About the Schemes and Scheme Editor

Last modified by Microchip on 2024/03/29 13:37

What is a Scheme?

A scheme is a collection of colors that can be referenced by one or more widgets. Schemes can manipulate how widgets look by setting colors and transparency levels for various parts of the widget. 

When a new widget is created, it is automatically assigned a default scheme. A user can change this to a custom scheme if so desired. The widget references its scheme during rendering.

Below is a list of scheme colors and a description of how it is typically used. Refer to the widget documentation to learn how schemes can be used to manage the widget’s appearance. 

Scheme Colors

  • Base: Default area fill
  • Highlight: Light embossing
  • Highlight Light: Very light embossing
  • Shadow: Dark embossing
  • Shadow Dark: Very dark embossing
  • Foreground: A foreground color
  • Foreground Inactive: Foreground color when inactive
  • Foreground Disabled: Foreground color when disabled
  • Background: A background color, usually to differentiate from Base
  • Background Inactive: Background when inactive
  • Background Disabled: Background when disabled
  • Text: Text color
  • Text Highlight: Text color background when highlighted
  • Text Highlight Text: Text color when highlighted
  • Text Inactive: Text color when inactive
  • Text Disabled: Text color when disabled

Note: The individual widget page discusses in more detail, the different aspects of the widget affected by the scheme color table.

How to Add a Scheme

A new Microchip Graphics Suite (MGS) Harmony Composer project has two schemes: the internal scheme and a default scheme called WhiteScheme.

The user is encouraged to define a scheme that adheres to their design goals. A design may have many schemes for each widget or it may share schemes across many widgets.

Click the Schemes tab to view the Scheme pane. It appears at the bottom left side of the MGS Harmony Composer. If the Scheme pane is not visible, click Window > Reset Windows in the menu bar.

To add a new scheme to the list of schemes, click the + icon on the Schemes pane.

add Scheme

Figure 1: Adding Schemes

To modify the scheme property, choose the scheme from the scheme pane, then select the Scheme Editor tab on the bottom right side of the MGS Harmony Composer. You can modify the Name, Color Mode, and the colors of the color table.

Scheme Editor

Figure 2: Scheme Editor


To change the color or to set a transparency level to any color of the color table, click on the particular color to launch the Color Editor. Set the color by entering individual RGB (and alpha to set transparency), or selecting the color from the color palette or color wheel. Click OK.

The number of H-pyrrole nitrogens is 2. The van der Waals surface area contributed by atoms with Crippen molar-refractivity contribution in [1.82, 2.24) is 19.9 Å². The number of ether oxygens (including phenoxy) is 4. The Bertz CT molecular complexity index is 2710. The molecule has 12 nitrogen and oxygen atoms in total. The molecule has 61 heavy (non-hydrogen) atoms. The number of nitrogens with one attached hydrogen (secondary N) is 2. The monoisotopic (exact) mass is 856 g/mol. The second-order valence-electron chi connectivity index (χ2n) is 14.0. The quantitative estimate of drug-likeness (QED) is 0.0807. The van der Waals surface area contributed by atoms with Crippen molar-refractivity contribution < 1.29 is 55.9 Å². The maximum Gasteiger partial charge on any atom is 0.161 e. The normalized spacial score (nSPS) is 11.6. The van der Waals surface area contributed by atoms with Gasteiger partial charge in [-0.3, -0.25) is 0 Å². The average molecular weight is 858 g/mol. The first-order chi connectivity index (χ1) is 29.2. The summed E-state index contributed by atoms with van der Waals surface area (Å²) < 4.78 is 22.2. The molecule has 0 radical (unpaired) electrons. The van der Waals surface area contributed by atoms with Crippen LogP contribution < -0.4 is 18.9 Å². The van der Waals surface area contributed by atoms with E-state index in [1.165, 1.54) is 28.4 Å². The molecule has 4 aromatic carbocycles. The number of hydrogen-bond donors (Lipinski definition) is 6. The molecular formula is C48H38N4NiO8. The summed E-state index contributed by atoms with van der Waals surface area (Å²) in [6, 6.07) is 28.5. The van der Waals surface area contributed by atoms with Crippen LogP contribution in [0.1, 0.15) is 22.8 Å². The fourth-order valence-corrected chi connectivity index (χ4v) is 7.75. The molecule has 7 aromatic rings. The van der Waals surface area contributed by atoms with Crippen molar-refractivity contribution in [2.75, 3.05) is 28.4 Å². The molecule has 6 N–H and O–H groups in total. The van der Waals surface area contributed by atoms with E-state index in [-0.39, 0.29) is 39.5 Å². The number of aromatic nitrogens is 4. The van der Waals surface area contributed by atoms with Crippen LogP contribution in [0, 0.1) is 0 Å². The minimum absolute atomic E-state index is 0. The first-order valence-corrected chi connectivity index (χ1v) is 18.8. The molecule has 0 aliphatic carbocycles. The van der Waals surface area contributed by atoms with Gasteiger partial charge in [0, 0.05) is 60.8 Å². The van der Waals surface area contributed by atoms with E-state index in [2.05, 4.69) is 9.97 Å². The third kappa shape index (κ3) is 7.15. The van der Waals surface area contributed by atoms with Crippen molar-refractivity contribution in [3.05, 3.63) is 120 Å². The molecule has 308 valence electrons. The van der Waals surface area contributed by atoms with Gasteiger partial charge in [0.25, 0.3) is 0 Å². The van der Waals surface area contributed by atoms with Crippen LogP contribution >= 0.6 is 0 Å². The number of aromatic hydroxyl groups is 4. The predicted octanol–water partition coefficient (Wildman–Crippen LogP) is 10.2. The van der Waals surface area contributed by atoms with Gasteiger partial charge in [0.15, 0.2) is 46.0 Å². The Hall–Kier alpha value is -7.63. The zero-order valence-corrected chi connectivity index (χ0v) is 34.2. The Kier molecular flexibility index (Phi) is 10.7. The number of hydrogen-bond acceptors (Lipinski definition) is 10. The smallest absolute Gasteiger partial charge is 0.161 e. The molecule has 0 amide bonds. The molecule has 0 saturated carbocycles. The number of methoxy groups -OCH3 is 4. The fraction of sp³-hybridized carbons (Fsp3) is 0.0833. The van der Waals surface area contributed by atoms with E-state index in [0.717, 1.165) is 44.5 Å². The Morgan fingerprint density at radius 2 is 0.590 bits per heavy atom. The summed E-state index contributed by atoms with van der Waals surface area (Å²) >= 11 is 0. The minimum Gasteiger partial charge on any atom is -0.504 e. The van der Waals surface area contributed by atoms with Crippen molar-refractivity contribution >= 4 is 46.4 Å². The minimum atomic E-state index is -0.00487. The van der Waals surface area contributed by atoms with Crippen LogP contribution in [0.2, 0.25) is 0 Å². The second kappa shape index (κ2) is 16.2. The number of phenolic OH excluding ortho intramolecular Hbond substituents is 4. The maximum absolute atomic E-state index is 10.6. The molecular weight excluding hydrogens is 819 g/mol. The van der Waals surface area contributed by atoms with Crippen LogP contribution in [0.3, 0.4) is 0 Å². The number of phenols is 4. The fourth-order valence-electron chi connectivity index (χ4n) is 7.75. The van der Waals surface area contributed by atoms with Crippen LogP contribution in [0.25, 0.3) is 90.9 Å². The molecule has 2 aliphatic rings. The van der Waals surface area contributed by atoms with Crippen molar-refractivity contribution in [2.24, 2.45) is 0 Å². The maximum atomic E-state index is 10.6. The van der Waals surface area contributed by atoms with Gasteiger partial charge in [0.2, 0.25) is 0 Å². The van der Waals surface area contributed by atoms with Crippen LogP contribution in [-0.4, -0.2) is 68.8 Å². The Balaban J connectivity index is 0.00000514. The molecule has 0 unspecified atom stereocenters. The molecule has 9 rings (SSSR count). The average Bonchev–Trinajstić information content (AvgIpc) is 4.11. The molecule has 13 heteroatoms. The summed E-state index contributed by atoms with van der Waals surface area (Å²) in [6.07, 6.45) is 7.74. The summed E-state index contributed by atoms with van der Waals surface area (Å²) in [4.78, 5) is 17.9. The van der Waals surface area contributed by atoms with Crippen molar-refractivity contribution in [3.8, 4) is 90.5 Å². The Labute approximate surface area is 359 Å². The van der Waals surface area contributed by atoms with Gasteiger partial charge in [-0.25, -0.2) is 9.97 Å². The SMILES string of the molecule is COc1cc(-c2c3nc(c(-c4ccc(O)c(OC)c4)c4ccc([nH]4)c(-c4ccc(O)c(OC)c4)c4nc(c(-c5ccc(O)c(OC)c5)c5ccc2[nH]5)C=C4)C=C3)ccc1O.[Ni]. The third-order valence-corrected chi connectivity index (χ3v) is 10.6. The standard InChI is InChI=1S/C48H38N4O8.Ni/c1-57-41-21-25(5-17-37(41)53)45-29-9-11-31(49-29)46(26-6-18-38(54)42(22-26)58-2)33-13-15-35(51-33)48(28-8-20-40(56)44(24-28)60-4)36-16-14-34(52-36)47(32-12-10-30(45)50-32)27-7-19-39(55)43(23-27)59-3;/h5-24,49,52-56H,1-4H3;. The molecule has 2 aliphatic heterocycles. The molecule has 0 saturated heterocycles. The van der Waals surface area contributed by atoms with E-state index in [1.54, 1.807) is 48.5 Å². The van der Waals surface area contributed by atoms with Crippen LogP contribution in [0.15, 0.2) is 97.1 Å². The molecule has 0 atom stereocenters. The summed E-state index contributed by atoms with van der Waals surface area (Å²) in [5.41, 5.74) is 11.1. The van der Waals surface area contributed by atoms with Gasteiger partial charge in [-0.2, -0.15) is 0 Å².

Figure 3: Changing Scheme Colors in the Color Table

Note: Depending on the widget, some colors can be viewed immediately after modifying the color table. For example, for a label widget, changing the "Text" color of the color table will show results immediately on the MGS Harmony Composer Screen Designer.

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How to Set the Color Table

The color table in a scheme has all the colors as described in the "Scheme Colors" section. Each color affects the widget differently. A Scheme Helper is available for each widget to understand the impact of the color table on it. To access the scheme helper for a widget, follow the steps shown.

Select the widget. In this example, a button widget is selected.

Choose the Object Editor on the bottom right side of the MGS Harmony Composer.

Click the ? button to the right of the scheme property. This will launch the Button Scheme Helper. 

Figure 4: Accessing Scheme Helper shows how to access scheme helper for a widget.

scheme Helper

Figure 4: Accessing Scheme Helper

The Scheme helper shows how the different colors of the color table are used to render different parts of a widget. Figure 4 shows the scheme helper for a button widget.

Note: To learn how to access the scheme helper for different widgets and how to use the information provided in the scheme helper to configure the color table refer to the respective widget document.

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How to Apply a Scheme to a Widget

As an example of how to apply a custom scheme to a widget, we will see how to apply a red scheme to a button widget. For details on how the color table of a scheme affects each widget, refer to the particular widget guide.

The scheme field is part of the base widget properties. This means every widget has a scheme field. 

Figure 5: Scheme Property in Button Widget Properties shows the properties of a button widget in the Object Editor window. The Scheme field is associated with the default internal scheme.


Figure 5: Scheme Property in Button Widget Properties

To apply a red scheme to the button widget, follow the steps.

From the Object Editor, click on the scheme property to bring up the Scheme selection.

Choose the desired scheme, in this case RedScheme, and click OK.

Figure 6: Applying a scheme to a button widget shows how the button widget is set to RedScheme.

Applying a scheme to a button widget

Figure 6: Applying a scheme to a button widget

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Applying Scheme Using API

The widget scheme may be changed in run time from the user application. For example, the text on buttons may be changed to show active/inactive states. The setScheme() API can be used for this purpose. For example:

Screen0_ButtonWidget0->fn->setScheme(Screen0_ButtonWidget0, &GreenScheme);

Similarly, the scheme can be set/changed for all other widgets.

Note: The setScheme() API is supported at the base widget level. Its description can be found on the "Base Widget Documentation" page.

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